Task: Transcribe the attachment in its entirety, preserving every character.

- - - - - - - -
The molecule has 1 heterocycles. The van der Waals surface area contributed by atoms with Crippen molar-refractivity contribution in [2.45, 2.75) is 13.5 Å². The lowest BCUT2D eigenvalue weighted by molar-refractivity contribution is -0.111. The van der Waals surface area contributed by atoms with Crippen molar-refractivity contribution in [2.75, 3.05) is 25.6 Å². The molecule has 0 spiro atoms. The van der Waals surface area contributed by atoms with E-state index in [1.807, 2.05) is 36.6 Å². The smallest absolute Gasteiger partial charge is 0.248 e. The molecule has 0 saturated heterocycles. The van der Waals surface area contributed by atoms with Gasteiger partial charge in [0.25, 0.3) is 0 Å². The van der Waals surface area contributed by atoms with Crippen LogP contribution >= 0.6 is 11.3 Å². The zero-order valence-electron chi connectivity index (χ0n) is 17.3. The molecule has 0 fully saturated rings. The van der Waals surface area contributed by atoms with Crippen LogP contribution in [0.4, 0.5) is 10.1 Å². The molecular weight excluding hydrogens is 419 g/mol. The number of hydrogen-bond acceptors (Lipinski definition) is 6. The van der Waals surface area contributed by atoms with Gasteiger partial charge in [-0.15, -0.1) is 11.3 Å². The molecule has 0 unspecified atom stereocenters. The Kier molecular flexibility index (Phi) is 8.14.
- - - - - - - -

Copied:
The molecule has 1 heterocycles. The van der Waals surface area contributed by atoms with Crippen molar-refractivity contribution in [2.45, 2.75) is 13.5 Å². The lowest BCUT2D eigenvalue weighted by molar-refractivity contribution is -0.111. The van der Waals surface area contributed by atoms with Crippen molar-refractivity contribution in [2.75, 3.05) is 25.6 Å². The molecule has 0 spiro atoms. The van der Waals surface area contributed by atoms with E-state index in [1.807, 2.05) is 36.6 Å². The smallest absolute Gasteiger partial charge is 0.248 e. The molecule has 0 saturated heterocycles. The van der Waals surface area contributed by atoms with Gasteiger partial charge in [0.25, 0.3) is 0 Å². The van der Waals surface area contributed by atoms with Crippen LogP contribution >= 0.6 is 11.3 Å². The zero-order valence-electron chi connectivity index (χ0n) is 17.3. The molecule has 0 fully saturated rings. The van der Waals surface area contributed by atoms with Crippen LogP contribution in [0.4, 0.5) is 10.1 Å². The molecular weight excluding hydrogens is 419 g/mol. The number of hydrogen-bond acceptors (Lipinski definition) is 6. The van der Waals surface area contributed by atoms with Gasteiger partial charge in [-0.15, -0.1) is 11.3 Å². The molecule has 0 unspecified atom stereocenters. The Kier molecular flexibility index (Phi) is 8.14.